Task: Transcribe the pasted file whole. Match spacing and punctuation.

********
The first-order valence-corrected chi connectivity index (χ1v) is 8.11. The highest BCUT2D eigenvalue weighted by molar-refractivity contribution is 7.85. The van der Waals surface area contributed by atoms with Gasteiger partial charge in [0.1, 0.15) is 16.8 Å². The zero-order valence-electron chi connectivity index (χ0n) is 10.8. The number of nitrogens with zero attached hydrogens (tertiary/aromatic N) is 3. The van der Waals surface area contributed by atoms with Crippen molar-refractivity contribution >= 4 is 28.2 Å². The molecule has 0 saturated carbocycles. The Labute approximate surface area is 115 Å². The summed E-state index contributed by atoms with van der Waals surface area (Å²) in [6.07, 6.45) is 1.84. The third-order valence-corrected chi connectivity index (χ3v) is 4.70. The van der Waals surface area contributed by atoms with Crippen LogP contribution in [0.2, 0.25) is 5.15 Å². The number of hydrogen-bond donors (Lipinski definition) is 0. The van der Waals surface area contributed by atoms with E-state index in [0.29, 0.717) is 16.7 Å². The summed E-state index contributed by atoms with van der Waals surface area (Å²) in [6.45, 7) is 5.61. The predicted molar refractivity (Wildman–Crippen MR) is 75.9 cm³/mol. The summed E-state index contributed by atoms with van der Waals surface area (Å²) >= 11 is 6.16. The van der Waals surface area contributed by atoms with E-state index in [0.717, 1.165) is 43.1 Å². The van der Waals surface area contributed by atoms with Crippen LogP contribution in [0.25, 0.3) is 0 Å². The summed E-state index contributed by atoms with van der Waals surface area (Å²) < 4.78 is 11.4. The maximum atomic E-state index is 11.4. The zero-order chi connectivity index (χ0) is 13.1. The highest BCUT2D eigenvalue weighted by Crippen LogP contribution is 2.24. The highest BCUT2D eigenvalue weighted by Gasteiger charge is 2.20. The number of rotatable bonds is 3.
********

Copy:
The first-order valence-corrected chi connectivity index (χ1v) is 8.11. The highest BCUT2D eigenvalue weighted by molar-refractivity contribution is 7.85. The van der Waals surface area contributed by atoms with Gasteiger partial charge in [0.1, 0.15) is 16.8 Å². The zero-order valence-electron chi connectivity index (χ0n) is 10.8. The number of nitrogens with zero attached hydrogens (tertiary/aromatic N) is 3. The van der Waals surface area contributed by atoms with Crippen molar-refractivity contribution >= 4 is 28.2 Å². The molecule has 0 saturated carbocycles. The Labute approximate surface area is 115 Å². The summed E-state index contributed by atoms with van der Waals surface area (Å²) in [6.07, 6.45) is 1.84. The third-order valence-corrected chi connectivity index (χ3v) is 4.70. The van der Waals surface area contributed by atoms with Crippen LogP contribution in [0.2, 0.25) is 5.15 Å². The number of hydrogen-bond donors (Lipinski definition) is 0. The van der Waals surface area contributed by atoms with E-state index in [0.29, 0.717) is 16.7 Å². The summed E-state index contributed by atoms with van der Waals surface area (Å²) in [6.45, 7) is 5.61. The predicted molar refractivity (Wildman–Crippen MR) is 75.9 cm³/mol. The summed E-state index contributed by atoms with van der Waals surface area (Å²) >= 11 is 6.16. The van der Waals surface area contributed by atoms with E-state index in [0.717, 1.165) is 43.1 Å². The van der Waals surface area contributed by atoms with Crippen LogP contribution in [0.25, 0.3) is 0 Å². The summed E-state index contributed by atoms with van der Waals surface area (Å²) < 4.78 is 11.4. The maximum atomic E-state index is 11.4. The zero-order chi connectivity index (χ0) is 13.1. The highest BCUT2D eigenvalue weighted by Crippen LogP contribution is 2.24. The highest BCUT2D eigenvalue weighted by Gasteiger charge is 2.20. The number of rotatable bonds is 3.